Question Should i upgrade my GPU first?

Jun 3, 2020
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Hi everyone, im thinking about upgrading my PC. It's 4 years old and specs are:
core i5 6600
16gb ram
gtx 960 turbo oc by asus
asus z170K
lc6550 power supply 550 watts

im planning to buy gtx 1660 super ghost oc and i was wondering if it is compatible with my mainboard or should i upgrade it?
I checked my pc regularly and main "problem" is my graphics card. it runs on high temp and i really never had problems. I'm a student so i cant afford to upgrade it all at once, so i would like your opinion. thanx all peace!
 

hang-the-9

Titan
Moderator
LC is low quality power supplies, that "550" watt power supply can only put out at most 450 watts on the 12 volt rail, which is the one that powers the important stuff like your CPU and video card. It's probably under 400 watt real power.

Aside from that, upgrading your video card will give you a good boost in speed, your motherboard will be fine with it. But you may want to get a better quality power supply as well if not first.
 
Jun 3, 2020
4
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LC is low quality power supplies, that "550" watt power supply can only put out at most 450 watts on the 12 volt rail, which is the one that powers the important stuff like your CPU and video card. It's probably under 400 watt real power.

Aside from that, upgrading your video card will give you a good boost in speed, your motherboard will be fine with it. But you may want to get a better quality power supply as well if not first.
what about older coolermaster silent pro gold 700w?
 

AtNvme

Reputable
Sep 2, 2015
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Any 80+ Bronze or above PSUs from reputable brands are usually considered "reliable", but Gold is usually where people go for the best for your buck.

When it comes to PSU's, I recommend sticking to the bigger brands, like EVGA, Corsair, Seasonic, Cooler Master, etc, but even those brand's low end PSU are most likely really bad.

Anything from 650-750W 80+ Gold is usually very cheap and realiable coming from those forementioned brands.

I've had my last PSU surge my 12V rail and kill my whole PC, and it was a good brand 80+ Gold PSU. Having a bad PSU only makes it more likely, and trust me, it's ugly when it happens.

Besides the PSU, it depends what you do with your PC. Upgrading your GPU would be a good option, but if you play games with very high framerates, you will find your CPU will be bottlenecking your system and overall framerate. If you play single player GPU intensive games, a better GPU will be the best bet.

If you want to know, I would recommend looking at your CPU/GPU usage while playing. If your GPU is not reaching 90% usage or more with unlocked framerates, upgrade your CPU. If your GPU is reaching 90%+ and your CPU is sitting at 80% or lower, upgrade the GPU. GPU's are designed to ALWAYS run at a set temperature/voltage when frames are unlocked. Unlike your CPU, the GPU will keep cranking up its power until it hits either it's temperature or voltage limit, explaining why it runs hot. It always will with unlocked FPS.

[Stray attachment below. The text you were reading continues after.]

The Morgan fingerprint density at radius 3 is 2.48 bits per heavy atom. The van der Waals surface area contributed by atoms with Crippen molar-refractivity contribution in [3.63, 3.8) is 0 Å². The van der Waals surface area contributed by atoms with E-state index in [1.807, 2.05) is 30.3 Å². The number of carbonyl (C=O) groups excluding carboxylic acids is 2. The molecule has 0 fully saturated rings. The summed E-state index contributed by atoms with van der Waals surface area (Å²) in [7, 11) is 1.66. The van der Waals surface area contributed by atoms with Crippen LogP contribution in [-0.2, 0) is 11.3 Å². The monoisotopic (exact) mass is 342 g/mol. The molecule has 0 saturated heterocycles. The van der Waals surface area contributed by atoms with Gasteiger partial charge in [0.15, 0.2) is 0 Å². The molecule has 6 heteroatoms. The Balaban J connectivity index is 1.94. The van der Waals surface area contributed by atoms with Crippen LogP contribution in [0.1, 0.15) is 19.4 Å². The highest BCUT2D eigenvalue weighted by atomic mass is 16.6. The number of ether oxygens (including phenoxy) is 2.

What's your budget for either of those parts?

EDIT: If you don't know which PSU to go for, make sure it's the right format for your case and system. Most of them follow the same specs, but some are designed for servers or workstations, just stay within the consumer market, like EVGA G5 or Corsair RM650x-750x.
 
Last edited:
Jun 3, 2020
4
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Any 80+ Bronze or above PSUs from reputable brands are usually considered "reliable", but Gold is usually where people go for the best for your buck.

When it comes to PSU's, I recommend sticking to the bigger brands, like EVGA, Corsair, Seasonic, Cooler Master, etc, but even those brand's low end PSU are most likely really bad.

Anything from 650-750W 80+ Gold is usually very cheap and realiable coming from those forementioned brands.

I've had my last PSU surge my 12V rail and kill my whole PC, and it was a good brand 80+ Gold PSU. Having a bad PSU only makes it more likely, and trust me, it's ugly when it happens.

Besides the PSU, it depends what you do with your PC. Upgrading your GPU would be a good option, but if you play games with very high framerates, you will find your CPU will be bottlenecking your system and overall framerate. If you play single player GPU intensive games, a better GPU will be the best bet.

If you want to know, I would recommend looking at your CPU/GPU usage while playing. If your GPU is not reaching 90% usage or more with unlocked framerates, upgrade your CPU. If your GPU is reaching 90%+ and your CPU is sitting at 80% or lower, upgrade the GPU. GPU's are designed to ALWAYS run at a set temperature/voltage when frames are unlocked. Unlike your CPU, the GPU will keep cranking up its power until it hits either it's temperature or voltage limit, explaining why it runs hot. It always will with unlocked FPS.

What's your budget for either of those parts?

EDIT: If you don't know which PSU to go for, make sure it's the right format for your case and system. Most of them follow the same specs, but some are designed for servers or workstations, just stay within the consumer market, like EVGA G5 or Corsair RM650x-750x.
hi!
thanx for the reply...i was planning to spend max 400 bucks on GPU and new SSD. I have that silent pro gold 700W sitting unused for a year or two, but its quite old so im not sure should i try to use it or not. because i need that ssd and gpu, but if im going to have problems or if there is a risk that my PSU could fck up the whole thing...maybe i could wait a bit.
 

AtNvme

Reputable
Sep 2, 2015
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hi!
thanx for the reply...i was planning to spend max 400 bucks on GPU and new SSD. I have that silent pro gold 700W sitting unused for a year or two, but its quite old so im not sure should i try to use it or not. because i need that ssd and gpu, but if im going to have problems or if there is a risk that my PSU could fck up the whole thing...maybe i could wait a bit.